"The Indian government is protecting its people while international organizations such as UNHCR have turned a blind eye towards us," Sabber Kyaw Min from Rohingya Human Rights Initiative said.
About 40,000 Rohingyas living in cramped refugee camps across India are struggling to maintain social distancing and implement the recommended health measures to keep safe during the three-week lockdown enforced by the Indian government to fight the coronavirus.
These refugees are now living in fear of a humanitarian catastrophe, as they have been left to fight the pandemic alone, Al Jazeera reported.
"We are literally sitting on a powder keg," a refugee from a camp in the capital, New Delhi, told the news outlet. "It won't take long before it explodes."
Although extremely concerned about the spread of the virus, refugees can do very little to protect themselves as they live in wood and plastic sheet shanties that lean on each other making it impossible to isolate.
In addition, for the overwhelming majority, soap is a luxury, let alone facemasks and sanitizers.
A computer teacher, Jaffar Ullah, 29, lives in one of the shanties. He finished his last bar of soap Saturday and has nothing left to wash his hands with.
"Only a few families have soaps in our slum, while most of them can't afford to buy one," he said.
Municipal workers disinfected nearby residential zones, but not the slums. Over the past days, there were cases of fever among the refugees, Ullah said.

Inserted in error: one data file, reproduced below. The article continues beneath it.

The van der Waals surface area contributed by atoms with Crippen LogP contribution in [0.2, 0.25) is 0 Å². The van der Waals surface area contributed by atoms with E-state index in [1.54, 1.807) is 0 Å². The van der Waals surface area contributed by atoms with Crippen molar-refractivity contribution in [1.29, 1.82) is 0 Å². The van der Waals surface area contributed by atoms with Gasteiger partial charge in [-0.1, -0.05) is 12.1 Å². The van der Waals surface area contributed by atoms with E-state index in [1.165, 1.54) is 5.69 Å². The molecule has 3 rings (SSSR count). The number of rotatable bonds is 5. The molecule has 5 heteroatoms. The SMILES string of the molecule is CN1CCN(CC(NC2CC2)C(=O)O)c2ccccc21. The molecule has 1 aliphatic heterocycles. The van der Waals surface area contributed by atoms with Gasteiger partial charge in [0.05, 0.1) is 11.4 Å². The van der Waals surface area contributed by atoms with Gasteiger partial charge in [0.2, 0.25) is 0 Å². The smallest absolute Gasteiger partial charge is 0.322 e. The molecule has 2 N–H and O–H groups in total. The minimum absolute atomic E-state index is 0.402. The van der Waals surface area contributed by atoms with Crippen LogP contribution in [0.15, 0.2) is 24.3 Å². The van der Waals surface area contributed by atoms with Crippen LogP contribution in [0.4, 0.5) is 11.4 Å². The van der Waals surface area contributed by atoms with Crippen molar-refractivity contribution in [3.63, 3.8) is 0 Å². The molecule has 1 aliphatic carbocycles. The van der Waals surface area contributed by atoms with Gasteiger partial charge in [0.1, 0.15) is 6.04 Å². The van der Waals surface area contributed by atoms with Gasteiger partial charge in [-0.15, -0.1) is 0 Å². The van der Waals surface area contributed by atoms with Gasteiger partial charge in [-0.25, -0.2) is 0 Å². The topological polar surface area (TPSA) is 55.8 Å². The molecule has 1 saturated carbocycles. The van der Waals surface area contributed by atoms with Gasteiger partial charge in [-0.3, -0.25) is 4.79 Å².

"They can't go to hospitals because the regular OPDs (outpatient departments) are closed due to lockdown. No one from the administration has come to check on us," he added.
"There is a serious risk of coronavirus outbreak in Rohingya refugee slums," Sabber Kyaw Min from Rohingya Human Rights Initiative (ROHRInga), a non-profit organization based in New Delhi told Al Jazeera.
"The Indian government is protecting its people while international organizations such as UNHCR (the United Nations refugee agency) have turned a blind eye towards us. We are literally left alone to fight this pandemic," he said.
The UNHCR office in New Delhi denied delaying its response and said it has been closely monitoring the situation.
Indian Prime Minister Narendra Modi announced on March 24 a strict lockdown for India's 1.3 billion people in a bid to prevent the spread of the deadly disease.
But many in the country criticized the implementation of the lockdown and the government’s lack of planning ahead of the decision that left millions of poor people hungry and forced migrant workers to walk hundreds of kilometers back to their native villages.
As of Tuesday, Indian authorities reported more than 1,300 confirmed cases of COVID-19 and 35 deaths.